On one occasion, the gas was so unbearable that he rushed back to the refuse collection point to rinse his eyes with bottled water. “Rounds of tear gas were fired nearby, and I didn’t have any protective gear except for a mask, which was useless to fend off tear gas,” he says. “I wetted a towel and covered my nose with it. Then I rinsed my eyes.”
Mr Lam says he remains on duty during such situations for fear of being punished by his company if he stops work. “I have to stay at work until my shift ends, no matter what,” he says.
Usually, he also has to wait until the protesters leave before he can start cleaning. There have been days when he missed the last train home or public transport was suspended because of the protests, and he ended up spending the night at the refuse collection point, curled up on the hand cart he uses to transport bags of rubbish.
Cleaners in Hong Kong have long endured poor working conditions, exploitation, discrimination and lack of welfare. They earn an average of HK$9,643 (S$1,693) per month, well below the city’s average of HK$17,500, according to official data.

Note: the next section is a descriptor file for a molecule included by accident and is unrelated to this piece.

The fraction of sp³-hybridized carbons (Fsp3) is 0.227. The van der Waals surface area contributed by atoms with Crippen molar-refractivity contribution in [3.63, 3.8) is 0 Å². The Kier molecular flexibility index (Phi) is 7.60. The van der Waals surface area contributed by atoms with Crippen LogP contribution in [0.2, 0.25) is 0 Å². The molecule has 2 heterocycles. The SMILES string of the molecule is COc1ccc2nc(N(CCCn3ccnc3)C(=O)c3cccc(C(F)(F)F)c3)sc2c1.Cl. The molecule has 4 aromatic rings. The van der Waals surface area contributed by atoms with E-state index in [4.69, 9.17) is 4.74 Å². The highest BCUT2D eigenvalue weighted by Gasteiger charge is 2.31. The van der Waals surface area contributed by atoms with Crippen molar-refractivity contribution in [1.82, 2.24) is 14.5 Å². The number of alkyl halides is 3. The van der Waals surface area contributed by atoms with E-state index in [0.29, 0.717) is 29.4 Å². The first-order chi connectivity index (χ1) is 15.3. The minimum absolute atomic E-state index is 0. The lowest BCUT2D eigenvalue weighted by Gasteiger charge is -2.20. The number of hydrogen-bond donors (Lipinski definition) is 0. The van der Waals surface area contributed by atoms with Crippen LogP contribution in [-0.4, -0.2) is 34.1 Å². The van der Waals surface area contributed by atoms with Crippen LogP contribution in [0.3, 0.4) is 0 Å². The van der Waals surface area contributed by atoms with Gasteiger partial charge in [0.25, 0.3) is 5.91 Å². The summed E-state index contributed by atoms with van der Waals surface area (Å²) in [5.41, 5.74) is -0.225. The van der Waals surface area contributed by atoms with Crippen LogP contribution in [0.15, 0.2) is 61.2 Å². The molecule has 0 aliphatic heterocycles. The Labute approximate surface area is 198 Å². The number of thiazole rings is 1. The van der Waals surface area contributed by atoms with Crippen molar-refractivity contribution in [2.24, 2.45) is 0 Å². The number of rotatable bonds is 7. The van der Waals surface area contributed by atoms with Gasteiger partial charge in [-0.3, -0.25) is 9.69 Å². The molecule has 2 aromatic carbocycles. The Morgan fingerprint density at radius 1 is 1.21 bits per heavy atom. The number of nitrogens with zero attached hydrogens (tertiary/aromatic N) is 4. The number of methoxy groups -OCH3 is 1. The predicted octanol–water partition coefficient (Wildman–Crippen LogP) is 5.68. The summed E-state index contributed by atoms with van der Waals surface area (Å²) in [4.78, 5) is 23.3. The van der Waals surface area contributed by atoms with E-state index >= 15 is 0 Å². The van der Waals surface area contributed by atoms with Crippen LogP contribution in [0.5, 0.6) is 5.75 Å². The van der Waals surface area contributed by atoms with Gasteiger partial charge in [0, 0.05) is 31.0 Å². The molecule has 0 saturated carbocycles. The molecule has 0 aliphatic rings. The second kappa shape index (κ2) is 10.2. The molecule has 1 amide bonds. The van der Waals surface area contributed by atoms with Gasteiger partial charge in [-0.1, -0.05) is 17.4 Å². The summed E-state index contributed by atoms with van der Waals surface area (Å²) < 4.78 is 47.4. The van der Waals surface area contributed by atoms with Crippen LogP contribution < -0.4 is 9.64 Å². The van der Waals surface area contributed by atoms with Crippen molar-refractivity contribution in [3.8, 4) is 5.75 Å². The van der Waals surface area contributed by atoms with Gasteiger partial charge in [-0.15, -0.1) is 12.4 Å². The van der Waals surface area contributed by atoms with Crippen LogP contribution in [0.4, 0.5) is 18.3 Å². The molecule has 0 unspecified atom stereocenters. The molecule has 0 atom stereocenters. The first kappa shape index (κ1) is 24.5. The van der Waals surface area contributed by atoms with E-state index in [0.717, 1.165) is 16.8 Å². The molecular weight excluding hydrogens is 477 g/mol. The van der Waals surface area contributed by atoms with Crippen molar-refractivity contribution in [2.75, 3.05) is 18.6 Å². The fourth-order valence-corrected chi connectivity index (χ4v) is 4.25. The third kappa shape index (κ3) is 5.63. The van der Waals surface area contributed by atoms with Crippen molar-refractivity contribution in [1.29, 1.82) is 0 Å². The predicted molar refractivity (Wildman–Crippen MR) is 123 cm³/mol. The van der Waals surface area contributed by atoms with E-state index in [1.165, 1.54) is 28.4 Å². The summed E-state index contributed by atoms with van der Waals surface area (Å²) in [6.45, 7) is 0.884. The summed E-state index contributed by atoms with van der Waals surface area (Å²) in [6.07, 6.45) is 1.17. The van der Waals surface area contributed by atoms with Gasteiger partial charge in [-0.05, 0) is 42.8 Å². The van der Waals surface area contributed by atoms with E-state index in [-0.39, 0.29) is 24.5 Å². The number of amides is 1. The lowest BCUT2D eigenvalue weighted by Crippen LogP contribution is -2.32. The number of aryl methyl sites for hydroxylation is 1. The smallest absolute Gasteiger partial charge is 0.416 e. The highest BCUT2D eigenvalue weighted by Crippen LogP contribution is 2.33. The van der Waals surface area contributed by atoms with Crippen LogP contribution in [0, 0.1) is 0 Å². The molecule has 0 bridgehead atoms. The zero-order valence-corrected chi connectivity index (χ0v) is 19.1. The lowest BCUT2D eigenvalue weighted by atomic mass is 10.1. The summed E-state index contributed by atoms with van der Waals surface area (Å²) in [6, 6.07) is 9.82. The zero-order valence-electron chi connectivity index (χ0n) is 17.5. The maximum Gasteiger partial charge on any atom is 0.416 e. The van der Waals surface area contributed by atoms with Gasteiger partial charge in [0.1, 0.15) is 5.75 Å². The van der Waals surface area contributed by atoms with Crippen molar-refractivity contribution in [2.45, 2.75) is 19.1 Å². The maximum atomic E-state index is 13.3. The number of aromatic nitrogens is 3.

According to the union, anyone on duty who leaves their work without notice will be regarded as being absent without leave, and can be fired without compensation. The cleaning contractors may also be punished and fined by the FEHD.
“Most cleaners don’t dare leave their shifts when clashes break out, even when tear gas is being fired. They are concerned about being punished or fired by their companies,” says union organiser Leung Tsz-yan.
Some contractors, however, have begun allowing their cleaners to leave work early to avoid being caught in the protests. Cleaner Cheng, 73, who asked to be identified by only his surname, says the refuse collection point in Prince Edward, in Kowloon, now closes at 9pm instead of midnight.
The Prince Edward MTR station has been a flashpoint for clashes since August 31 after protesters entered the premises and vandalised the place, and police officers charged at them with batons and pepper spray.
Protesters accused the police of brutality, with rumours circulating that three people died. Although the authorities have debunked the rumours, protesters have continued gathering outside the station and built a makeshift shrine there.
For Mr Cheng it has all meant more work. Aside from everyday garbage, he now has to deal with what the protesters leave behind, including bricks, burnt rubbish bins and flowers left at the shrine.
“Bouquets of flowers appear each night outside the station, and we have to sweep away the withered petals left all over the ground the next morning,” he says.
Kwok Chi-wah, 64, who is in charge of cleaning services in a part of Mong Kok, says he has told the cleaners reporting to him to stop work and return to the refuse collection point immediately if clashes erupt. “Their safety is of the utmost importance,” he says.